Liberals see Iraq as Vietnam Redux. But now in the (London) Spectator, Charles Moore compares the possible effects of a U.S. stand-down in Iraq to the effect of England’s failure of nerve at Suez — an idea both so striking and so distressing (especially in light of the midterm elections) that I am breaking Inkwell’s unofficial ban on discussing articles that require registration to mention it.
For those of you who might be hazy on Suez:
“Fifty years ago on Monday, Britain ordered its soldiers in Egypt to cease fire. An Anglo-French force, secretly colluding with Israel, had invaded because Nasser, the President of Egypt, had nationalized the Suez Canal. Militarily, our invasion was successful, but it caused international political outrage. America and the United Nations denounced it.
“The ceasefire was a humiliation for Britain, and marked the end of our leading, colonial role in the Middle East. The Prime Minister, Anthony Eden, was discredited, and anyway became too ill to continue. In January, he resigned….”
The coming humiliation in Iraq, if it comes (we do have two years to solve the problems, and maybe we can solve a few) will likely signal to the world that we don’t have a stomach for war. Moore writes about the Bush-Blair vision for Iraq — and about the people who will now have the guts to stay the course. The “insurgents.”
“Bush and Blair were also right more broadly that the world after September 11 challenged America and her allies to create a different order. They had been the status quo power, and had been punished for it. Now America needed to become a transformational force in the Middle East. In this respect, the Vietnam comparison now being drawn is wrong. In Vietnam, America tried to prop up a collapsing order. In the Middle East, it seeks to create a new one.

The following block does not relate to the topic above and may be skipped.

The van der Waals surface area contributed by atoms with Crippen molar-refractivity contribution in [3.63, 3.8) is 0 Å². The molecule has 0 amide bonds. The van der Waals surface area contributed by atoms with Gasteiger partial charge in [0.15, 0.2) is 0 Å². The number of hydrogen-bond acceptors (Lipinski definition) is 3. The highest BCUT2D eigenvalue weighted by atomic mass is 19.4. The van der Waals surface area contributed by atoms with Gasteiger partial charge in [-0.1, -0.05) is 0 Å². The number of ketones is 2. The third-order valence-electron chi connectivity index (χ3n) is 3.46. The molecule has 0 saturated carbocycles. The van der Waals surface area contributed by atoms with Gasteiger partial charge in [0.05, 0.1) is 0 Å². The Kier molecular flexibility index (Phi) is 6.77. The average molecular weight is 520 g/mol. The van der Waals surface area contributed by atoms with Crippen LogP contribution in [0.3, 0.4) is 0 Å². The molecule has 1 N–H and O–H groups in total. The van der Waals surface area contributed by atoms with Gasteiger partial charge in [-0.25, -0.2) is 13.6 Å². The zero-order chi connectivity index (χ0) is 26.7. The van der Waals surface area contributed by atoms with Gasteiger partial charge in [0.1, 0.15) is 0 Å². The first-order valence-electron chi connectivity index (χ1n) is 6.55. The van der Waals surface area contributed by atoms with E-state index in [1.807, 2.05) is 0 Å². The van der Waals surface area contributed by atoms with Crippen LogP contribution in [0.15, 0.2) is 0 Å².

“Everyone can see that it is not working properly. America and Britain were not ready from the start to back a strong provisional government in Iraq, and so were quickly seen as an occupying power rather than an enabling one. There were plans aplenty, but Mr. Bush never exerted his authority over warring Washington factions to get one plan agreed. The diplomacy was poor; there weren’t enough soldiers; there weren’t nearly enough people ready to rebuild the infrastructure.
“And now it is worse still because people can see the weakening of the will of the West. There isn’t much more that we dare do. As one Iraqi friend put it to me: ‘It won’t improve if your troops stay, and it will get much worse if they leave.’
“One hears that America, encouraged by the old-think of James Baker, is putting out feelers to Iran to find out what it wants in Iraq. A senior British official has just been to Syria. Expect some grand conference in which the terrorist-supporting powers of the region bargain with the West for spheres of influence in Iraq, over the heads of the people who actually live there and voted freely, in amazingly large numbers, for a government of their own. It is all very depressing.
“Today, everyone blames the neoconservatives. It reminds me of a remark by Daniel Defoe in the early 18th century that the apprentice boys of London have very little idea of what a Papist is, but thousands of them are more than happy to go out and break his windows. Who in Britain knows that neocons are a phenomenon of the Left and that neither George W. Bush, nor Dick Cheney, nor Donald Rumsfeld has ever been one? Indeed, devilishly clever though neocons may be, they can’t be very good at PR, for they were responsible for about five per cent of the action in Iraq and have attracted about 95 per cent of the blame.
“It is not mad ideology that got us into this war — or rather, the madness and the ideology come from our opponents, not from ourselves. If we do pull all our troops out, mock Blair and Bush, and hail some deal with Iran as ‘peace,’ we shall have a few weeks of self-congratulation, but that is all.
“The Islamist movements that wait to cheer our withdrawal are not militarily strong, but they are good at what they call ‘the management of savagery,’ and they know that the West’s attention span is much shorter than their own. It is a pity that we seem so determined to prove them right.”